QAA unveils crackdown on ‘unscrupulous’ essay mills

Watchdog’s new guidelines aim to stop ‘contract cheating’ on campus

October 9, 2017
Collection of bound essays piled high
Source: iStock

Universities will be asked to ban essay mills from advertising on campus as part of a crackdown on “contract cheating”.

Under new guidelines published by the Quality Assurance Agency on 9 October, the universities standards watchdog will make institutions take a tougher line on “unscrupulous essay companies”.

It follows an investigation by the QAA last year, which found that hundreds of companies were producing work for students to pass off as their own. It estimated that about 17,000 students a year were caught using these services each year in the UK, although the number actually using these sites was likely to be far higher.

Under the new recommendations by the QAA, universities will be urged to:

- ban essay mill sites from advertising on university premises and block online advertising

- advise students on the risks of cheating, including how academic misconduct will be reported to professional bodies

- offer support for students to help them develop independent study skills

- use a range of assessment methods to limit opportunities for cheating

- use smarter detection, including new software and greater familiarity with students’ personal styles and capabilities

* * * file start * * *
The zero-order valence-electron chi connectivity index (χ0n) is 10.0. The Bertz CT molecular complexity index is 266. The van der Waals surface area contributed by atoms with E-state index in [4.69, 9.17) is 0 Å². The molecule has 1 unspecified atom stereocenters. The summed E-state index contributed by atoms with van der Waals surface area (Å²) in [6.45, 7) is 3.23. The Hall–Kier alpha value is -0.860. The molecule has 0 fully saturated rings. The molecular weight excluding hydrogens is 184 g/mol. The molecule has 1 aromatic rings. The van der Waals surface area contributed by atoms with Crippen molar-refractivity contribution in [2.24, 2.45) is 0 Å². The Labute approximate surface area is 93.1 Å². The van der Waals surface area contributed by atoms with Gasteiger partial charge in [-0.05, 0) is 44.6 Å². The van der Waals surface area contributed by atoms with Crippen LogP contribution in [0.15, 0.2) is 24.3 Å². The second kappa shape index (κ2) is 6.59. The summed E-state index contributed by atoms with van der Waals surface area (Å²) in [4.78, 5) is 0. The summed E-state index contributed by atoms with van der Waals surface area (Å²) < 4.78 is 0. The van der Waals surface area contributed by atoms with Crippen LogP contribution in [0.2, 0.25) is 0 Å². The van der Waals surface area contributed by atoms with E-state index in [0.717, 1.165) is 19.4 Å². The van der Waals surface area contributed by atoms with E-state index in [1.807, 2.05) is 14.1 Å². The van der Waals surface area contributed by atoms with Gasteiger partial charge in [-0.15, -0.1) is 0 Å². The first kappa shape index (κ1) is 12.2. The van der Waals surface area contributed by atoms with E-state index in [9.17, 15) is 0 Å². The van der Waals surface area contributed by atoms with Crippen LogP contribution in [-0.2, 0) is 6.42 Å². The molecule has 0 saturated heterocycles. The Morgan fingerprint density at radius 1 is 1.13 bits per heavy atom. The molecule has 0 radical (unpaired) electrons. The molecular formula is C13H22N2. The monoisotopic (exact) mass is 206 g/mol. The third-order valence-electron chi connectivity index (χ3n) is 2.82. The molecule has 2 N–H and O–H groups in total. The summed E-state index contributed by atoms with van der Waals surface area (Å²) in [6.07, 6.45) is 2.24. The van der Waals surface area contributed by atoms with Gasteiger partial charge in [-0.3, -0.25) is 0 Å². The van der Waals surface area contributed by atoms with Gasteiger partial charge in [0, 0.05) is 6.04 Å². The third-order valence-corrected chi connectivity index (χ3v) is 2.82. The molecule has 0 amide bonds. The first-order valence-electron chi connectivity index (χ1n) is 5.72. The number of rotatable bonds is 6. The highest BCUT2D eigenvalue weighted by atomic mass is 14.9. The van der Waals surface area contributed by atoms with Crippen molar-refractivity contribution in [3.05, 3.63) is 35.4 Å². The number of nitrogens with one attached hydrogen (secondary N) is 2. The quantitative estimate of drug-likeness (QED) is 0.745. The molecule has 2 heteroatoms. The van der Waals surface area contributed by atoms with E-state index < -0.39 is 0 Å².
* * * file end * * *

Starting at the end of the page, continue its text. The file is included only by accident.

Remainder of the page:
The advice was welcomed by universities minister Jo Johnson, who described contract cheating as “unacceptable and pernicious”.

“It not only undermines standards in our world-class universities, but devalues the hard-earned qualifications of those who don’t cheat and, when it leads to graduates practising with inadequate professional skills, can even endanger the lives of others,” said Mr Johnson.

Douglas Blackstock, the QAA’s chief executive, said it was “important that students are not duped by these unscrupulous essay companies”.

“Paying someone else to write essays is wrong and could damage their career,” said Mr Blackstock, who said that “education providers should take appropriate action to tackle and prevent this kind of abuse.”

Universities UK, which helped produce the guidance, said that universities were increasingly engaging with students “from day one” to underline the risks of cheating and to support struggling students.

“Universities have severe penalties for students found to be submitting work that is not their own,” said a UUK spokesman.

“Such academic misconduct is a breach of an institution’s disciplinary regulations and can result in students, in serious cases, being expelled from the university,” he added.

jack.grove@timeshighereducation.com

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